Obviously, such a show is not going to allow real slavery or child labor, but it did have participants that were "indentured" characters. But it was a choice to play that part and surely were not forced into the role.

Well, I guess it's different in a show like Colonial House, but if you wanted to be really historically accurate, then many aspects would probably be illegal today.
 

ofos

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Well, I guess it's different in a show like Colonial House, but if you wanted to be really historically accurate, then many aspects would probably be illegal today.

Why am I feeling like it's deja vu all over again? You could also say that many aspects of today would have been illegal then.
 

mgk920

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Well, I guess it's different in a show like Colonial House, but if you wanted to be really historically accurate, then many aspects would probably be illegal today.
Don't forget that they did not have indoor plumbing (think: 'outhouses and chamber pots', also 'wash dishes and clothes in the creek'), cooked over open fires in large fireplaces (think: 'fire codes and environmental laws'), had to hunt and fish for subsistence (think: 'open vs. closed hunting and fishing seasons'), used firearms for day-to-day life and defense (think: 'gun control laws'), kept farm animals in and around the house (think: 'zoning, environmental and nuisance laws'), etc.

A lot has changed since then.

:-c

Mike
 

Duke Of Dystopia

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Don't forget that they did not have indoor plumbing (think: 'outhouses and chamber pots', also 'wash dishes and clothes in the creek'), cooked over open fires in large fireplaces (think: 'fire codes and environmental laws'), had to hunt and fish for subsistence (think: 'open vs. closed hunting and fishing seasons'), used firearms for day-to-day life and defense (think: 'gun control laws'), kept farm animals in and around the house (think: 'zoning, environmental and nuisance laws'), etc.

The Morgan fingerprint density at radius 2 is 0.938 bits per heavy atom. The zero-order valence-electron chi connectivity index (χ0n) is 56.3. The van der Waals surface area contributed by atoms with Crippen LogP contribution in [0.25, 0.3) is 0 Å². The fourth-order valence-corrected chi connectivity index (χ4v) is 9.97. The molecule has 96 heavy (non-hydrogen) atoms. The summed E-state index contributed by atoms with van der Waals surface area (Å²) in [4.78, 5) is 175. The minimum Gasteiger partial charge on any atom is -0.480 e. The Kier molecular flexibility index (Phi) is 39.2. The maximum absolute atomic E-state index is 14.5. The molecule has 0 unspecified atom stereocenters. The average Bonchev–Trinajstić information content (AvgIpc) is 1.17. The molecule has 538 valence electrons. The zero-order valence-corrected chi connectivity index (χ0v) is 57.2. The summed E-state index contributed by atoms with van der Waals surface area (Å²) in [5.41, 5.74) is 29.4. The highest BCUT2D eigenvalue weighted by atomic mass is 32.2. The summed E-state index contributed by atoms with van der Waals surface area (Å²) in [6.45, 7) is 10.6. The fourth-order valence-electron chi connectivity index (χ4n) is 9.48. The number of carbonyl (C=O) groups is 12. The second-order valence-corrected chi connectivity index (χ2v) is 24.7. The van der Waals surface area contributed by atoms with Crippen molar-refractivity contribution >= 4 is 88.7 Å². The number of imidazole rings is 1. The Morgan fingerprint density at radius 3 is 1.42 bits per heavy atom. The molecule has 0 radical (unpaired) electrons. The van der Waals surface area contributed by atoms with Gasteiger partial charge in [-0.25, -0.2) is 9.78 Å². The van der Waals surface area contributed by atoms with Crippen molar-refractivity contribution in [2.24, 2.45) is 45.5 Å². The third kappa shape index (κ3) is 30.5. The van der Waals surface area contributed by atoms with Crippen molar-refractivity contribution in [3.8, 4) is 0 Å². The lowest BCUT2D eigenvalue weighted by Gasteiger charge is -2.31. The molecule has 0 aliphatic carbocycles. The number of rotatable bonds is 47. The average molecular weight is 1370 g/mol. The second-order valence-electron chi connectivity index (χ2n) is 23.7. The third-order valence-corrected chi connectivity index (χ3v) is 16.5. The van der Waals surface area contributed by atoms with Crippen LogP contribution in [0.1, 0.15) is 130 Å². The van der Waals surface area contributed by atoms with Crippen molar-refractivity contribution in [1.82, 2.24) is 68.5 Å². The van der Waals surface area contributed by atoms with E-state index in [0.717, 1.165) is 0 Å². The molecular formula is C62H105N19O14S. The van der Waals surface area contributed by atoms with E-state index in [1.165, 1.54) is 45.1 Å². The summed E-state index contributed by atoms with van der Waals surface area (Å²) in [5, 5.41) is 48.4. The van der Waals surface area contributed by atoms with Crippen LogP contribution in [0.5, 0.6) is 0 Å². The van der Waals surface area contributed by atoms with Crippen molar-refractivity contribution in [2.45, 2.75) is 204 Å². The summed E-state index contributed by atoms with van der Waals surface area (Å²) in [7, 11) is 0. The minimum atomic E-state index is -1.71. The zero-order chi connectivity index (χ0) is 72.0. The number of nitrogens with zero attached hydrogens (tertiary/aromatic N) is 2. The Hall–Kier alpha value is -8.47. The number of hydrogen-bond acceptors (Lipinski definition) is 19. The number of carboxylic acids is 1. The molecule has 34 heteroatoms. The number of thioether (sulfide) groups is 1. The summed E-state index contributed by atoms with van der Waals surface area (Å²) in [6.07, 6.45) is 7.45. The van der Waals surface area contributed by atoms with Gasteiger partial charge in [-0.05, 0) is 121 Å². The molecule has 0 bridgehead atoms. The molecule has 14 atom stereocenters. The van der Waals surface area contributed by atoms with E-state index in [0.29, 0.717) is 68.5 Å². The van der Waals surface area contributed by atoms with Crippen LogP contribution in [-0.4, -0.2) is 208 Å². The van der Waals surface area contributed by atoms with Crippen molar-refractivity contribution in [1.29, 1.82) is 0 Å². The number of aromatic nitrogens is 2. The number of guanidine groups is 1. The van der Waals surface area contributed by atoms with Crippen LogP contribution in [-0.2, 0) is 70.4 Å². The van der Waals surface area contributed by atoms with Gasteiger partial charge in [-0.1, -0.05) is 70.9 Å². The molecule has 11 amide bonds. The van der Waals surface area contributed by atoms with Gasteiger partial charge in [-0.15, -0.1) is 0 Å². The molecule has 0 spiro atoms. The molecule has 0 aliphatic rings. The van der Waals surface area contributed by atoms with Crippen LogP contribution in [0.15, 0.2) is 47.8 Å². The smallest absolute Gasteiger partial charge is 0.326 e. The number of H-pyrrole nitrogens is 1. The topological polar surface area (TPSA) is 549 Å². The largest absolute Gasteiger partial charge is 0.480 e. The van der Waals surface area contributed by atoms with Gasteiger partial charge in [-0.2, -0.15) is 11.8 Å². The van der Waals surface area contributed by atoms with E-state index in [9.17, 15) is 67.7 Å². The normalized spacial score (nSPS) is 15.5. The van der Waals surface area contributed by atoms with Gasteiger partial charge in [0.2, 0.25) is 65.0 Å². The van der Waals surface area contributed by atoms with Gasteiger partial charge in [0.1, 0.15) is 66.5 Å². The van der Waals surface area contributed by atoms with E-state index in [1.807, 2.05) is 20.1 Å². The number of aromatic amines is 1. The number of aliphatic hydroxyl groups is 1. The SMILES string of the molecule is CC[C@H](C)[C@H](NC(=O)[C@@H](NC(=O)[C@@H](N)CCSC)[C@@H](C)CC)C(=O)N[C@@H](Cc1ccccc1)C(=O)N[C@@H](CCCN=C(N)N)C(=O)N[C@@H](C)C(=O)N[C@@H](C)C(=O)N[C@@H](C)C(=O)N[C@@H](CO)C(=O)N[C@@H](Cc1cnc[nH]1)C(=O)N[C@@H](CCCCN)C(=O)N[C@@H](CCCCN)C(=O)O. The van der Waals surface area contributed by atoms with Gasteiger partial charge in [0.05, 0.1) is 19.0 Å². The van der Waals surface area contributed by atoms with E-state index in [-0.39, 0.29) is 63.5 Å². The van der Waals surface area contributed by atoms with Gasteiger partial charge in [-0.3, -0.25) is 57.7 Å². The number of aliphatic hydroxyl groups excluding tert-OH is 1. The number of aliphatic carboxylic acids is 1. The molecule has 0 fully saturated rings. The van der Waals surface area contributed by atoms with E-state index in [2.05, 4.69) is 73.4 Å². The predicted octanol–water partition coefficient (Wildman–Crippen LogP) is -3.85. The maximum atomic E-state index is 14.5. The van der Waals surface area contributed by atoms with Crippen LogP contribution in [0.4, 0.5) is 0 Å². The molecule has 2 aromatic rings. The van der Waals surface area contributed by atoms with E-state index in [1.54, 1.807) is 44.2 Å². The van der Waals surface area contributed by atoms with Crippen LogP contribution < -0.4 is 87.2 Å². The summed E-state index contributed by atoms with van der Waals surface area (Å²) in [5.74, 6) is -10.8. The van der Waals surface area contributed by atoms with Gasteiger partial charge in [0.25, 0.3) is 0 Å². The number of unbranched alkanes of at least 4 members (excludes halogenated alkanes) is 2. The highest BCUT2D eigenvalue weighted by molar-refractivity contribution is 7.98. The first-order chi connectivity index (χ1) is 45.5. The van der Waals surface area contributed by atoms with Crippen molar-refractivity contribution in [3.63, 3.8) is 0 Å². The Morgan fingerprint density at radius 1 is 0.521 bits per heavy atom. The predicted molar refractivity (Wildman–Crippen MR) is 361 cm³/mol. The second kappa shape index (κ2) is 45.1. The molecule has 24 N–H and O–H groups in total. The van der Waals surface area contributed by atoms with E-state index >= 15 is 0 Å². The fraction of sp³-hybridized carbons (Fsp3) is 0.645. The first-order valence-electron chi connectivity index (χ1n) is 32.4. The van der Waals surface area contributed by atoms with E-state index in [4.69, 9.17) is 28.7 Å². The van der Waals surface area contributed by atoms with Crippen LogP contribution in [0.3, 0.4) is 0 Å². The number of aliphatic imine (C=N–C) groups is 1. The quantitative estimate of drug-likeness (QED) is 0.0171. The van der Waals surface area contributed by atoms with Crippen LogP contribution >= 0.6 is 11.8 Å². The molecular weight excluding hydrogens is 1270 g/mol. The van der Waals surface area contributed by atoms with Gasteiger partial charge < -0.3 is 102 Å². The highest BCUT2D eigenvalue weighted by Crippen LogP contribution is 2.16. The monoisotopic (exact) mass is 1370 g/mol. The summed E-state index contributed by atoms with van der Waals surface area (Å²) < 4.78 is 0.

A lot has changed since then.

:-c

Mike

Its not just firearms and animals that could kill you. Farming or attempting it could do it just as easily if not even more likely.

Early canning used lead to seal cans. Improper storage of your food products could lead to food poisoning or worse (think ergot fungus) among other things. pickling of foods, how many people know how to or that they should check the seal to see if botulism could be present?

Farm accidents like being mauled by a bull, or kicked by a cow. Why you don't move around during a snow event due to whiteout and being lost in it. Not leaving your children where they can get into the pig pen. Cooking your pork thoroughly to avoid hookworm. Locust/Cicada swarms. Flood, storms, mudslides, and I am sure there was lots that could kill or permanently maim you. Hell, A broken leg or arm was a life threatening illness.

Yet, many would take the opportunity to live under these conditions for free land and a new start. Tells you something about the human condition and spirit.
 
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And for god’s sake it’s been over a week since you were [strikeout]subjected[/strikeout] treated to a poll, so by all means feel free to respond.
sd_cnfusd.png

"I would be honoured to do so, but it is closed."
 

Maister

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Are you thinking about putting together a real-life experience--or a very detailed and 'realistic' virtual experience?
I'm not "putting together" a real life experience but I believe one will be provided for many of us in the not distant future. To that end I am making preparations by learning as much as I can about making things from scratch, using hand tools, and growing food. If nothing else and I'm dead wrong at least it's an enjoyable hobby.
 

Gotta Speakup

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A bit of a timely item here - The Appleton (WI) School District has, for many years, had a very popular program where one day in the late spring, they have a 'living history' day where the fifth graders go to a (USA) Civil War encampment, where they learn about the basic trappings of day-to-day life in this über-important part of the USA's history and very being.

Well, the 'war and violence are BAD' PCs of the district just canceled its most popular with the students part - the mock battle.

http://www.postcrescent.com/article/20090312/APC0101/903120521/1003/APC01

:r:

:-@

Mike